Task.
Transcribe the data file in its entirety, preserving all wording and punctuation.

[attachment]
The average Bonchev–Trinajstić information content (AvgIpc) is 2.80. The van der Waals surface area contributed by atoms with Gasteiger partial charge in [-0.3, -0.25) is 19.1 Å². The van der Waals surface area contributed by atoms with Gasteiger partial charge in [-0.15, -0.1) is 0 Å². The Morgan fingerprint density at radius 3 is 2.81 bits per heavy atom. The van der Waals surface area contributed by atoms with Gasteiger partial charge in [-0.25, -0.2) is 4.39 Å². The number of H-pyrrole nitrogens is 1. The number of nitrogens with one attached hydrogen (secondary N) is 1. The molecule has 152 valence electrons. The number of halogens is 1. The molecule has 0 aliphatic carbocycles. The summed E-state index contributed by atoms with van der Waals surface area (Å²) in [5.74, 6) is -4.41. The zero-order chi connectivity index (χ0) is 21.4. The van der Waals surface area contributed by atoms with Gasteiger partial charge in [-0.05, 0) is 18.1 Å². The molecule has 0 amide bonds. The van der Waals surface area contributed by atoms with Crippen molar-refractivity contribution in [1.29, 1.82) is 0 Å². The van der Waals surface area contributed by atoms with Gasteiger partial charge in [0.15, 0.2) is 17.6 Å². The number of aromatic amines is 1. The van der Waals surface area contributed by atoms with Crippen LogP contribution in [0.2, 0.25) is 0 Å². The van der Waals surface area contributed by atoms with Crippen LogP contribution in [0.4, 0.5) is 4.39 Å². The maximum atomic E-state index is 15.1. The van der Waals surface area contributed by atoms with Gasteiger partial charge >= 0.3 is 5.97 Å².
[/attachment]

The average Bonchev–Trinajstić information content (AvgIpc) is 2.80. The van der Waals surface area contributed by atoms with Gasteiger partial charge in [-0.3, -0.25) is 19.1 Å². The van der Waals surface area contributed by atoms with Gasteiger partial charge in [-0.15, -0.1) is 0 Å². The Morgan fingerprint density at radius 3 is 2.81 bits per heavy atom. The van der Waals surface area contributed by atoms with Gasteiger partial charge in [-0.25, -0.2) is 4.39 Å². The number of H-pyrrole nitrogens is 1. The number of nitrogens with one attached hydrogen (secondary N) is 1. The molecule has 152 valence electrons. The number of halogens is 1. The molecule has 0 aliphatic carbocycles. The summed E-state index contributed by atoms with van der Waals surface area (Å²) in [5.74, 6) is -4.41. The zero-order chi connectivity index (χ0) is 21.4. The van der Waals surface area contributed by atoms with Gasteiger partial charge in [-0.05, 0) is 18.1 Å². The molecule has 0 amide bonds. The van der Waals surface area contributed by atoms with Crippen molar-refractivity contribution in [1.29, 1.82) is 0 Å². The van der Waals surface area contributed by atoms with Gasteiger partial charge in [0.15, 0.2) is 17.6 Å². The number of aromatic amines is 1. The van der Waals surface area contributed by atoms with Crippen LogP contribution in [0.2, 0.25) is 0 Å². The van der Waals surface area contributed by atoms with Crippen LogP contribution in [0.4, 0.5) is 4.39 Å². The maximum atomic E-state index is 15.1. The van der Waals surface area contributed by atoms with Gasteiger partial charge >= 0.3 is 5.97 Å².